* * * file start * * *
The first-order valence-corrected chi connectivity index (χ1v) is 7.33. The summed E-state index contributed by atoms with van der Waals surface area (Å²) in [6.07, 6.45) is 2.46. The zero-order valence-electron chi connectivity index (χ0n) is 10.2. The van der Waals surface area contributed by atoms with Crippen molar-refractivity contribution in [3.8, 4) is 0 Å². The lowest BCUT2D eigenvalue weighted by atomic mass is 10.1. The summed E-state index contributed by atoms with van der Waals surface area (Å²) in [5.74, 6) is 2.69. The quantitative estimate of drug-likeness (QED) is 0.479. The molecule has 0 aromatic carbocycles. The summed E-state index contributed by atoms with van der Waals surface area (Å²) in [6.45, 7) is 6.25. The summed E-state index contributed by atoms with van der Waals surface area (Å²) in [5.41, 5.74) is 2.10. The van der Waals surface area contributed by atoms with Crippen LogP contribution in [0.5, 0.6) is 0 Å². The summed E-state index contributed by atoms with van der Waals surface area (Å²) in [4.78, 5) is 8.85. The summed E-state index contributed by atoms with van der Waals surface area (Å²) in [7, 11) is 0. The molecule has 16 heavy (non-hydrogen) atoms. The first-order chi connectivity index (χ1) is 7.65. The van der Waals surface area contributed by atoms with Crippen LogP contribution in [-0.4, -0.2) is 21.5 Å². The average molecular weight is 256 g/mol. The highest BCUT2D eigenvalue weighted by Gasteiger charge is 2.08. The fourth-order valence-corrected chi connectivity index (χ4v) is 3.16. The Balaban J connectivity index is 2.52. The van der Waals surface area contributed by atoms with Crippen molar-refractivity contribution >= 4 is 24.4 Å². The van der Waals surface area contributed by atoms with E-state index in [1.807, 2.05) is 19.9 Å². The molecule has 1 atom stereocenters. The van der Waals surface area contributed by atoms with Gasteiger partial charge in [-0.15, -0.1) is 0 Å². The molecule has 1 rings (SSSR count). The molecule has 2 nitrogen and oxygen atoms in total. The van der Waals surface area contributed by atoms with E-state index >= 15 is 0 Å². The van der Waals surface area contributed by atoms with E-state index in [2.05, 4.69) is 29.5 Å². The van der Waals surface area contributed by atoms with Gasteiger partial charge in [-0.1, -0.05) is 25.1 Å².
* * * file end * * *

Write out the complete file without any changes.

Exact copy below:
The first-order valence-corrected chi connectivity index (χ1v) is 7.33. The summed E-state index contributed by atoms with van der Waals surface area (Å²) in [6.07, 6.45) is 2.46. The zero-order valence-electron chi connectivity index (χ0n) is 10.2. The van der Waals surface area contributed by atoms with Crippen molar-refractivity contribution in [3.8, 4) is 0 Å². The lowest BCUT2D eigenvalue weighted by atomic mass is 10.1. The summed E-state index contributed by atoms with van der Waals surface area (Å²) in [5.74, 6) is 2.69. The quantitative estimate of drug-likeness (QED) is 0.479. The molecule has 0 aromatic carbocycles. The summed E-state index contributed by atoms with van der Waals surface area (Å²) in [6.45, 7) is 6.25. The summed E-state index contributed by atoms with van der Waals surface area (Å²) in [5.41, 5.74) is 2.10. The van der Waals surface area contributed by atoms with Crippen LogP contribution in [0.5, 0.6) is 0 Å². The summed E-state index contributed by atoms with van der Waals surface area (Å²) in [4.78, 5) is 8.85. The summed E-state index contributed by atoms with van der Waals surface area (Å²) in [7, 11) is 0. The molecule has 16 heavy (non-hydrogen) atoms. The first-order chi connectivity index (χ1) is 7.65. The van der Waals surface area contributed by atoms with Crippen LogP contribution in [-0.4, -0.2) is 21.5 Å². The average molecular weight is 256 g/mol. The highest BCUT2D eigenvalue weighted by Gasteiger charge is 2.08. The fourth-order valence-corrected chi connectivity index (χ4v) is 3.16. The Balaban J connectivity index is 2.52. The van der Waals surface area contributed by atoms with Crippen molar-refractivity contribution >= 4 is 24.4 Å². The van der Waals surface area contributed by atoms with E-state index in [1.807, 2.05) is 19.9 Å². The molecule has 1 atom stereocenters. The van der Waals surface area contributed by atoms with Gasteiger partial charge in [-0.15, -0.1) is 0 Å². The molecule has 1 rings (SSSR count). The molecule has 2 nitrogen and oxygen atoms in total. The van der Waals surface area contributed by atoms with E-state index >= 15 is 0 Å². The van der Waals surface area contributed by atoms with E-state index in [2.05, 4.69) is 29.5 Å². The van der Waals surface area contributed by atoms with Gasteiger partial charge in [-0.1, -0.05) is 25.1 Å².